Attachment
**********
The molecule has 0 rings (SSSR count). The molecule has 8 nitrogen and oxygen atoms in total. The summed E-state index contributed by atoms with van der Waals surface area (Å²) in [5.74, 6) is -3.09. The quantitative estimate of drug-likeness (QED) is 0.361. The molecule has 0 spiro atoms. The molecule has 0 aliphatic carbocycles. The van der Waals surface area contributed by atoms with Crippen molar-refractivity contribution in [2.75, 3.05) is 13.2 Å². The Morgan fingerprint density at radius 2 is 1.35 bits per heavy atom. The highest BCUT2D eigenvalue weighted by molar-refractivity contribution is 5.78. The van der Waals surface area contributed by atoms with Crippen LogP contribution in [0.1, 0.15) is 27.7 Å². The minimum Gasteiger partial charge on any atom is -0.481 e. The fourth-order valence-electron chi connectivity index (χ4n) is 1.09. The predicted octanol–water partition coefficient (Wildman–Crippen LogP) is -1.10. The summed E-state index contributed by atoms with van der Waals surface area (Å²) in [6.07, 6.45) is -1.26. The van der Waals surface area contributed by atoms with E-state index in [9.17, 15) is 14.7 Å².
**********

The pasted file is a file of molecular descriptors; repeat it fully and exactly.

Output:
The molecule has 0 rings (SSSR count). The molecule has 8 nitrogen and oxygen atoms in total. The summed E-state index contributed by atoms with van der Waals surface area (Å²) in [5.74, 6) is -3.09. The quantitative estimate of drug-likeness (QED) is 0.361. The molecule has 0 spiro atoms. The molecule has 0 aliphatic carbocycles. The van der Waals surface area contributed by atoms with Crippen molar-refractivity contribution in [2.75, 3.05) is 13.2 Å². The Morgan fingerprint density at radius 2 is 1.35 bits per heavy atom. The highest BCUT2D eigenvalue weighted by molar-refractivity contribution is 5.78. The van der Waals surface area contributed by atoms with Crippen LogP contribution in [0.1, 0.15) is 27.7 Å². The minimum Gasteiger partial charge on any atom is -0.481 e. The fourth-order valence-electron chi connectivity index (χ4n) is 1.09. The predicted octanol–water partition coefficient (Wildman–Crippen LogP) is -1.10. The summed E-state index contributed by atoms with van der Waals surface area (Å²) in [6.07, 6.45) is -1.26. The van der Waals surface area contributed by atoms with E-state index in [9.17, 15) is 14.7 Å².